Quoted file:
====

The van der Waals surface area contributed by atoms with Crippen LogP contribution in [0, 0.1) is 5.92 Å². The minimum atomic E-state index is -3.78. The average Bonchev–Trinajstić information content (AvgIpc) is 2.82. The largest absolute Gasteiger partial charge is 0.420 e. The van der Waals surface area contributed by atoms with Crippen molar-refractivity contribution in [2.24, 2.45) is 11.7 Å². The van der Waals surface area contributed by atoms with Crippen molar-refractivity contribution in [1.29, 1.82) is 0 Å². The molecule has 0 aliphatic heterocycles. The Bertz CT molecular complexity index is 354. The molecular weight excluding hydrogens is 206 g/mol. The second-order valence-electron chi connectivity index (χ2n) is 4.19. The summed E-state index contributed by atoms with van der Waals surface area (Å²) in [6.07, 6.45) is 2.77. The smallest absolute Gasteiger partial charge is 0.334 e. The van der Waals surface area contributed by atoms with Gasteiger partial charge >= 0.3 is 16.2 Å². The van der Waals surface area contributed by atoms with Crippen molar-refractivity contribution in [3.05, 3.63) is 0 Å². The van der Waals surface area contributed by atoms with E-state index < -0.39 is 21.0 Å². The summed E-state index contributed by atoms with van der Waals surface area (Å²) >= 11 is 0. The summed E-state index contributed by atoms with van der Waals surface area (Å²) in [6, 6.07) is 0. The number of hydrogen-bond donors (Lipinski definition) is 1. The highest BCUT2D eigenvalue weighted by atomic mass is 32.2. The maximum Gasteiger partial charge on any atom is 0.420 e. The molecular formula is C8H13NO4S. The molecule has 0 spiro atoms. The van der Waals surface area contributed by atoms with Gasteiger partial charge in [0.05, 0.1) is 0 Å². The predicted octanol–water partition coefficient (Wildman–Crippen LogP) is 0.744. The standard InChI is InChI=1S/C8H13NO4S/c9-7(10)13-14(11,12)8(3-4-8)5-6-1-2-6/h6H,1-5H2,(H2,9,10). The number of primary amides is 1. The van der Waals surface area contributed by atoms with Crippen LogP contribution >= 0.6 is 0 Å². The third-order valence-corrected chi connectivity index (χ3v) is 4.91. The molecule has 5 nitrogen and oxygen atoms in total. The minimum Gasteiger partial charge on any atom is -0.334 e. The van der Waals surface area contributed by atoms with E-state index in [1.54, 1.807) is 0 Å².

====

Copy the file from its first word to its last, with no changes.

The van der Waals surface area contributed by atoms with Crippen LogP contribution in [0, 0.1) is 5.92 Å². The minimum atomic E-state index is -3.78. The average Bonchev–Trinajstić information content (AvgIpc) is 2.82. The largest absolute Gasteiger partial charge is 0.420 e. The van der Waals surface area contributed by atoms with Crippen molar-refractivity contribution in [2.24, 2.45) is 11.7 Å². The van der Waals surface area contributed by atoms with Crippen molar-refractivity contribution in [1.29, 1.82) is 0 Å². The molecule has 0 aliphatic heterocycles. The Bertz CT molecular complexity index is 354. The molecular weight excluding hydrogens is 206 g/mol. The second-order valence-electron chi connectivity index (χ2n) is 4.19. The summed E-state index contributed by atoms with van der Waals surface area (Å²) in [6.07, 6.45) is 2.77. The smallest absolute Gasteiger partial charge is 0.334 e. The van der Waals surface area contributed by atoms with Gasteiger partial charge >= 0.3 is 16.2 Å². The van der Waals surface area contributed by atoms with Crippen molar-refractivity contribution in [3.05, 3.63) is 0 Å². The van der Waals surface area contributed by atoms with E-state index < -0.39 is 21.0 Å². The summed E-state index contributed by atoms with van der Waals surface area (Å²) >= 11 is 0. The summed E-state index contributed by atoms with van der Waals surface area (Å²) in [6, 6.07) is 0. The number of hydrogen-bond donors (Lipinski definition) is 1. The highest BCUT2D eigenvalue weighted by atomic mass is 32.2. The maximum Gasteiger partial charge on any atom is 0.420 e. The molecular formula is C8H13NO4S. The molecule has 0 spiro atoms. The van der Waals surface area contributed by atoms with Gasteiger partial charge in [0.05, 0.1) is 0 Å². The predicted octanol–water partition coefficient (Wildman–Crippen LogP) is 0.744. The standard InChI is InChI=1S/C8H13NO4S/c9-7(10)13-14(11,12)8(3-4-8)5-6-1-2-6/h6H,1-5H2,(H2,9,10). The number of primary amides is 1. The van der Waals surface area contributed by atoms with Crippen LogP contribution >= 0.6 is 0 Å². The third-order valence-corrected chi connectivity index (χ3v) is 4.91. The molecule has 5 nitrogen and oxygen atoms in total. The minimum Gasteiger partial charge on any atom is -0.334 e. The van der Waals surface area contributed by atoms with E-state index in [1.54, 1.807) is 0 Å².